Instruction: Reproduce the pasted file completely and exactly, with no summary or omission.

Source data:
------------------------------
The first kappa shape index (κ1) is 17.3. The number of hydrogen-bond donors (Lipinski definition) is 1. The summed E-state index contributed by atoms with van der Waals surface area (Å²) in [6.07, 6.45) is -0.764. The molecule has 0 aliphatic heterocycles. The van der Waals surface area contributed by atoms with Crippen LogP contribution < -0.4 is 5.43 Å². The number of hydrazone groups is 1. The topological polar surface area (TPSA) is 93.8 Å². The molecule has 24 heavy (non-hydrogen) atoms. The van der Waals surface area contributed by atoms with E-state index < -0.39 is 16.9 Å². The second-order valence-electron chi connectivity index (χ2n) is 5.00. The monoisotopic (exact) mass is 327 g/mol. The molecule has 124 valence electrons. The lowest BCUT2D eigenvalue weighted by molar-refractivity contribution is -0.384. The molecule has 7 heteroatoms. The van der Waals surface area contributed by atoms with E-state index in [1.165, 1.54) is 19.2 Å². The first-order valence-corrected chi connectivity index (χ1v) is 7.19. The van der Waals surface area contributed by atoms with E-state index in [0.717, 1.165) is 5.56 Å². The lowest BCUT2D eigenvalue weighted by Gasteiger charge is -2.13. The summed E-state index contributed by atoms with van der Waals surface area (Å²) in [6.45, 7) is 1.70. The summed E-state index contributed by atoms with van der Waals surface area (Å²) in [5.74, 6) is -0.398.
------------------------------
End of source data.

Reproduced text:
The first kappa shape index (κ1) is 17.3. The number of hydrogen-bond donors (Lipinski definition) is 1. The summed E-state index contributed by atoms with van der Waals surface area (Å²) in [6.07, 6.45) is -0.764. The molecule has 0 aliphatic heterocycles. The van der Waals surface area contributed by atoms with Crippen LogP contribution < -0.4 is 5.43 Å². The number of hydrazone groups is 1. The topological polar surface area (TPSA) is 93.8 Å². The molecule has 24 heavy (non-hydrogen) atoms. The van der Waals surface area contributed by atoms with E-state index < -0.39 is 16.9 Å². The second-order valence-electron chi connectivity index (χ2n) is 5.00. The monoisotopic (exact) mass is 327 g/mol. The molecule has 124 valence electrons. The lowest BCUT2D eigenvalue weighted by molar-refractivity contribution is -0.384. The molecule has 7 heteroatoms. The van der Waals surface area contributed by atoms with E-state index in [1.165, 1.54) is 19.2 Å². The first-order valence-corrected chi connectivity index (χ1v) is 7.19. The van der Waals surface area contributed by atoms with E-state index in [0.717, 1.165) is 5.56 Å². The lowest BCUT2D eigenvalue weighted by Gasteiger charge is -2.13. The summed E-state index contributed by atoms with van der Waals surface area (Å²) in [6.45, 7) is 1.70. The summed E-state index contributed by atoms with van der Waals surface area (Å²) in [5.74, 6) is -0.398.